In 2017, Twitter’s character count went from 140 to 280 to reduce user frustration, saving them time so they didn’t have to edit their tweets so severely.
And while some of us may agree that having to refine and edit a tweet was a good thing, Twitter extended their character count to retain users. But what is the reasoning for extending the character limit for Twitter subscribers to 4,000 characters?
Will these new long-form tweets open up a world of possibilities and monetisation avenues? Here’s how we recommend using the extra characters wisely.
How to ensure engaging and quality Tweets with 4,000 characters
For marketers, it’s important to not lose the knack of effective messaging – it’s still important to reach your target audience and engage them quickly. Whilst having more characters to play with feels like a good thing, it’s now more important than ever to choose your words carefully and maintain some brevity so that you do not reduce the quality of what you share.
Here are some suggestions of how to effectively use the 4,000 characters without losing customer interest:
- Share more blog content – when linking to a company blog,give your followers more than just the blog title. Give them a few paragraphs so they can see for themselves whether it’s worth clicking through to your website.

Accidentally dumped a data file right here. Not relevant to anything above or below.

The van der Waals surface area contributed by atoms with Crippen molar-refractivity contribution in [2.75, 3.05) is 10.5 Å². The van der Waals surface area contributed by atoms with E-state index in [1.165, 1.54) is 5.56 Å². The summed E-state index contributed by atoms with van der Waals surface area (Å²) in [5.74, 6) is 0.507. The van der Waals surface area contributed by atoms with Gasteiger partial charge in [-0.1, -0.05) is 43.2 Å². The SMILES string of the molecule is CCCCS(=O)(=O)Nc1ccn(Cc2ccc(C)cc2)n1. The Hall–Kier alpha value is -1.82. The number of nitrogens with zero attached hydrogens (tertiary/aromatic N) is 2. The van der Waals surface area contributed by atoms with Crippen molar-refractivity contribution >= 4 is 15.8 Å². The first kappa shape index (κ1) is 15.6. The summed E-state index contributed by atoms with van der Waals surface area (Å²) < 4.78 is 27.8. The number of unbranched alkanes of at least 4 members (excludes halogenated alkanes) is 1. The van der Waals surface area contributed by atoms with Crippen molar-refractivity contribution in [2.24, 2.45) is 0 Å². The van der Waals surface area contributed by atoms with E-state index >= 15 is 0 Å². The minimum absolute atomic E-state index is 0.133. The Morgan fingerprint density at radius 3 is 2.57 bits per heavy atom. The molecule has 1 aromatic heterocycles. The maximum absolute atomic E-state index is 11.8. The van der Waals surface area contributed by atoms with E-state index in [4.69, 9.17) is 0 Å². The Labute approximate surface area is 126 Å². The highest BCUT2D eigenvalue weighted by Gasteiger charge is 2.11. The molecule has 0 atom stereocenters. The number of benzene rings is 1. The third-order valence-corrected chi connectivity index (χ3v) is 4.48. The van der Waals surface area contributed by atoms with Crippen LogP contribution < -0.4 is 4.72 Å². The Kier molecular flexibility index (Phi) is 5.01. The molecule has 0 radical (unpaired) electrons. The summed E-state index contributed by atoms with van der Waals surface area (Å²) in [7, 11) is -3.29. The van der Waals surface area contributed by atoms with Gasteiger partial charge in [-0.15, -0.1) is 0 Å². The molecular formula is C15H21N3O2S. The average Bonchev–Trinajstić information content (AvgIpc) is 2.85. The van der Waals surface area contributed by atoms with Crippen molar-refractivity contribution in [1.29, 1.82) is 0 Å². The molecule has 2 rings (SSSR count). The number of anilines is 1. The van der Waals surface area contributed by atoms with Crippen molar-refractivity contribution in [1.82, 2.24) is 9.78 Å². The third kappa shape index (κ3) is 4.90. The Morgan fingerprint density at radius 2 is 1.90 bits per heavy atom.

- Storytelling – not everything needs to be turned into a video, sometimes simple text on paper can tell the best heartfelt stories.
- Case studies and testimonials – sharing unedited customer words can build trust amongst your audience, so if you find some feedback that you think will resonate, share it!
- Customer interaction – interact with customers rather than sending the shortest and most generic reply. Take the time to reply to them, use more characters, make it personalised. When you’re a big brand, reciprocity is everything. Followers feel valued when you take the time to respond to them, and they’re more likely to engage with your posts on a continued basis.
Our advice to you, use words wisely – just because you’ve been given 4,000 characters, doesn’t mean you have to use them. If a Tweet can be nice and precise, then it should be.
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